ZeroNet

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ZeroNet
ZeroNet vector logo.svg
Developer(s)Tamas Kocsis
Initial release2015
Repository Edit this at Wikidata
Written inPython
Operating systemWindows, Linux, OS X, FreeBSD, Android
Available inDanish, German, English, Spanish, French, Hungarian, Italian, Polish, Portuguese, Russian, Turkish, Ukrainian, Chinese.
TypePeer-to-peer web hosting
LicenseGNU GPL v2
Websitezeronet.io

ZeroNet is a decentralized web-like network of peer-to-peer users, created by Tamas Kocsis in 2015. Programming for the network is based in Budapest, Hungary; is built in Python; and is fully open source.[1] Instead of having an IP address, sites are identified by a public key (specifically a bitcoin address). The private key allows the owner of a site to sign and publish change, which propagate through the network. Sites can be accessed through an ordinary web browser when using the ZeroNet application, which acts as a local webhost for such pages.[1] In addition to using bitcoin cryptography, ZeroNet uses trackers from the BitTorrent network[2][3][4] to negotiate connections between peers.[1] ZeroNet is not anonymous by default, but it supports routing traffic through the Tor network.[5]

The ZeroNet website and bittorrent tracker are blocked in China.[6]

The existence of peer-to-peer online web-sites had been hypothesised for some time, with The Pirate Bay suggesting they would build a network, as well as BitTorrent Inc. which created the closed-source Project Maelstrom.[1][7] One other similar project is the SAFE Network by MaidSafe, though it has not yet seen widespread use, and has been said to focus more on file storage.[7] Another application, Beaker Browser, uses the P2P DAT files protocol to allow the creation, hosting and serving of websites without need of a server.[8]

As of 2016 there is no way to take down a ZeroNet page which still has seeders,[1] thus making such pages immune to third-party methods of taking them down, including DMCA takedown notices.[9] By default, sites have a size limit of 10 megabytes, but users may grant a site permission to use more storage space if they wish.

Development of sites[edit]

Sites on ZeroNet are known as "zites" by its users.

ZeroNet supports HTML, CSS and JavaScript. Site developers can also write sites in CoffeeScript instead of write in JavaScript, but they need to compile the .coffee files. ZeroNet can compile to JavaScript in development mode, so all .coffee files are compiled and saved to all.js file. This also supports compiling .sass files to CSS (also compiles to all.css).

Server-side languages like PHP are not supported, although ZeroNet can achieve user signup/login on MySQL databases, that are also distributed via P2P.

With plugins and the ZeroFrame API, sites can communicate with ZeroNet calling Python by JavaScript.

Notable Sites[edit]

  • The BitTorrent website Play hosts a magnet link repository for movies on ZeroNet, which links to copyrighted content.[1]
  • On 11 August 2016[10], ZeroMe has been launched as ZeroNet's first social network, based on Twitter. Thanks to the merger site feature, ZeroMe's user data are stored in different hubs, that are merged sites from ZeroMe.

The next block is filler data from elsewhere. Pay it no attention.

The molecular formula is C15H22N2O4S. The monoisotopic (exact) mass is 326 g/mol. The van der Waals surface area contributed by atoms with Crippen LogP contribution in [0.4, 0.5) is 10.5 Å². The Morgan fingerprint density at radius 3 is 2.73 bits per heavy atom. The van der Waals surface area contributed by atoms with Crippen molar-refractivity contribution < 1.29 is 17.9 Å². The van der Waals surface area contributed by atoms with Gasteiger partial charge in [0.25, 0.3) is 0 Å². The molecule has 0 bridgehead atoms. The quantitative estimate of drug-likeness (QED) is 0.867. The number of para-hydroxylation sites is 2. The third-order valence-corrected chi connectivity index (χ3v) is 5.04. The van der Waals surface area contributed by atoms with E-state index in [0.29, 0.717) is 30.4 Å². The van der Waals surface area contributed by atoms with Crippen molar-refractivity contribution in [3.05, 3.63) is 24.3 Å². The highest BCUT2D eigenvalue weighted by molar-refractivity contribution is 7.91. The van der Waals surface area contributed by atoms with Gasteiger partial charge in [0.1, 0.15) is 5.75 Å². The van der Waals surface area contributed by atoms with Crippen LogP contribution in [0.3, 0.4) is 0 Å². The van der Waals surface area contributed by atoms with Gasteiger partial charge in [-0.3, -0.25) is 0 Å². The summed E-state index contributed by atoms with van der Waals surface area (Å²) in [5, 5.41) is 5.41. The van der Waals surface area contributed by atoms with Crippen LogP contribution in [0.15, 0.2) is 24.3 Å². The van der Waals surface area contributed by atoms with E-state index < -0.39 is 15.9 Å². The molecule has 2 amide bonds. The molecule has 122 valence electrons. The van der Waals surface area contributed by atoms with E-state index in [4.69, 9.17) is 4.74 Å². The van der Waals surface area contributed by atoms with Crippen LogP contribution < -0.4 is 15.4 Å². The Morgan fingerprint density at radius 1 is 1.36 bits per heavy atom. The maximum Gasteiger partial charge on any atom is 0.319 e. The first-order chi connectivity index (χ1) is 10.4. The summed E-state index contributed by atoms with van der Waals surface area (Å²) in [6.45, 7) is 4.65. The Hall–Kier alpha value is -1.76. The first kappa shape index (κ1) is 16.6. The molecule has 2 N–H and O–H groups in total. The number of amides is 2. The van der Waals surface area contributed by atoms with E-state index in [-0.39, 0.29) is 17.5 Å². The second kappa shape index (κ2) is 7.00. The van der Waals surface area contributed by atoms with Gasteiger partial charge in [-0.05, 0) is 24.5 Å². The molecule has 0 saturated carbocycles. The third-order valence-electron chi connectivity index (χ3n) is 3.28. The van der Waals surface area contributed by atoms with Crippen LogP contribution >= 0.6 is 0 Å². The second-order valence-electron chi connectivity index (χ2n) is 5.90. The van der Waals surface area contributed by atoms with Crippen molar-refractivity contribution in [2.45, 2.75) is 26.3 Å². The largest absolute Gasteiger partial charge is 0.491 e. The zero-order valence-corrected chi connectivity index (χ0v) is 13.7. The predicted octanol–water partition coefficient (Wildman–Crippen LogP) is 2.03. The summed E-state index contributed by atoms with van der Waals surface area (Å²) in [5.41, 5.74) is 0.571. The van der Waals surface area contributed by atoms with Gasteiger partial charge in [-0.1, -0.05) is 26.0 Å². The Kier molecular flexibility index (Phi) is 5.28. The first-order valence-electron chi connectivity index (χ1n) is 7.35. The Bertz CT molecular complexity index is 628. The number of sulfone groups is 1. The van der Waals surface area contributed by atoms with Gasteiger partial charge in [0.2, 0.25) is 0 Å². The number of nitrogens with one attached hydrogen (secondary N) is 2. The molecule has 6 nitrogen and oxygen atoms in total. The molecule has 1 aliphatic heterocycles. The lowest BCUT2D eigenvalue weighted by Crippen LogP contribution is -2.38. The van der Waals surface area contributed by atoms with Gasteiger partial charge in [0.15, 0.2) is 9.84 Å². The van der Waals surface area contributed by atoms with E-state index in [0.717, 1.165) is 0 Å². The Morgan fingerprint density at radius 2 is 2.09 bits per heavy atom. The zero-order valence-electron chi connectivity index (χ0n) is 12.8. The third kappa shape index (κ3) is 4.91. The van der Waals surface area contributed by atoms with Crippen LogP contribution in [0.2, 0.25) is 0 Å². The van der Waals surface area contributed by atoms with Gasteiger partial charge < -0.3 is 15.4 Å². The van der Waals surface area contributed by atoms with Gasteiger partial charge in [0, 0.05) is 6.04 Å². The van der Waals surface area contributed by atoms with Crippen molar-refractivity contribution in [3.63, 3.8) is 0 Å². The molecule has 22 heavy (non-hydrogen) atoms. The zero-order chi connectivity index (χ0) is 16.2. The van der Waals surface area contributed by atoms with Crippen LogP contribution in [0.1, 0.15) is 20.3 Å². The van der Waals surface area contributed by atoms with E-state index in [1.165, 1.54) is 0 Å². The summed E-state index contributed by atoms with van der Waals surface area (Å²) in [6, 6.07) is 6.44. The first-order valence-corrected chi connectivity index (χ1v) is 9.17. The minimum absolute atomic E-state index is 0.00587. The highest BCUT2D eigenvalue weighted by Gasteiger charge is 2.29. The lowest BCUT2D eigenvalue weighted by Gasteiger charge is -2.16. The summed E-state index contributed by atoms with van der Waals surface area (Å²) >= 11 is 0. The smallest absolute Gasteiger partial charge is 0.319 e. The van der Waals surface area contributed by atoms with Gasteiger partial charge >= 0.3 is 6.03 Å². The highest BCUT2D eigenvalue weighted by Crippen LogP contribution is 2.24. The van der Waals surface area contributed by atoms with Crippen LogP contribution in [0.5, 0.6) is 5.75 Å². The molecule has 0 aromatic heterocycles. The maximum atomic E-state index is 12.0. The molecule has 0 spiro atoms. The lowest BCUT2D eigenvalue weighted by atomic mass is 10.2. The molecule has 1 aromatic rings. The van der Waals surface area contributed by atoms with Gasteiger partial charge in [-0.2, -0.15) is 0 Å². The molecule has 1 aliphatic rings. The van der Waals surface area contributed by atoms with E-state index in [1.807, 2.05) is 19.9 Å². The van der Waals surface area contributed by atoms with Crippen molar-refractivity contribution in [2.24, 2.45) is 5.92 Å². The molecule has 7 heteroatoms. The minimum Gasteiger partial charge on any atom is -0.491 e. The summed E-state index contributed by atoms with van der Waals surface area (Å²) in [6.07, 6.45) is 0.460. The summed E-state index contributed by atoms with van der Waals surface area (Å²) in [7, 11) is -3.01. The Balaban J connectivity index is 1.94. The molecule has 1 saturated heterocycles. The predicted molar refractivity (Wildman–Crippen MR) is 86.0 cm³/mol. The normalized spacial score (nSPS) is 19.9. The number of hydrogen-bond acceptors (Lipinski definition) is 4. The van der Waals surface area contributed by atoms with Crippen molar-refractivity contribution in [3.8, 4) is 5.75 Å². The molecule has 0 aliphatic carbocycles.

• On 20 November 2017, KopyKate Big has started as the first YouTube reliable alternative on ZeroNet, taking use of Big File feature.
  • Since Microsoft acquired GitHub, Git Center has been launched in 2017 as alternative, supporting clone, issues, pull requests, stars and comment reactions in a decentralized way.
  • On 2018, development has been initiated on the first web browser dedicated to ZeroNet and the zero:// protocol: ZeroNet Browser.
  • On 06 December 2018, the world's first click-to-begin web framework has been presented: FrameworkJS, launched on ZeroNet thanks to its cloning/theming features.

See also[edit]

References[edit]

  1. ^ a b c d e f "Play: A P2P Distributed Torrent Site That's Impossible to Shut Down – TorrentFreak". TorrentFreak. Retrieved 2016-03-08.
  2. ^ Kysar, Tom (18 March 2015). "ZeroNet Expands Key Distributed And Anonymous Features". bravenewcoin.com. Retrieved 20 September 2015.
  3. ^ Sewell, Chase (15 January 2015). "Can Blockchain Technology Decentralize the Web?". insidebitcoins.com. Retrieved 20 September 2015.
  4. ^ Kumar, Mohit (18 February 2015). "MegaNet — New Decentralized, Non-IP Based and Encrypted Network". The Hacker News. Retrieved 20 September 2015.
  5. ^ "FAQ: Is Zero Net Anonymous". zeronet.io.
  6. ^ Hill, Paul. "China blocks access to ZeroNet website and tracker". Neowin. Retrieved 16 June 2018.
  7. ^ a b Prisco, Giulio. "BitTorrent-Powered ZeroNet Decentralized Web Pioneers Peer-To-Peer Internet". Bitcoin Magazine. Retrieved 2016-03-08.
  8. ^ Inside Beaker
  9. ^ "Steal This Show S01E07: Did P2P Break the Law? - TorrentFreak". TorrentFreak. Event occurs at 17m39s. Retrieved 2016-03-08. and what's happened is [...] some forward-thinking person has created a site on ZeroNet called Play, a torrent site[...]. The difference is that you can't take it down. I think you literally can't take it down. [...] It sniffs at your DMCA.
  10. ^ "New ZeroNet version: 0.4.0 + ZeroMe decentralized, P2P social site". Decentralize Today. 2016-08-11. Retrieved 2018-09-14.

External links[edit]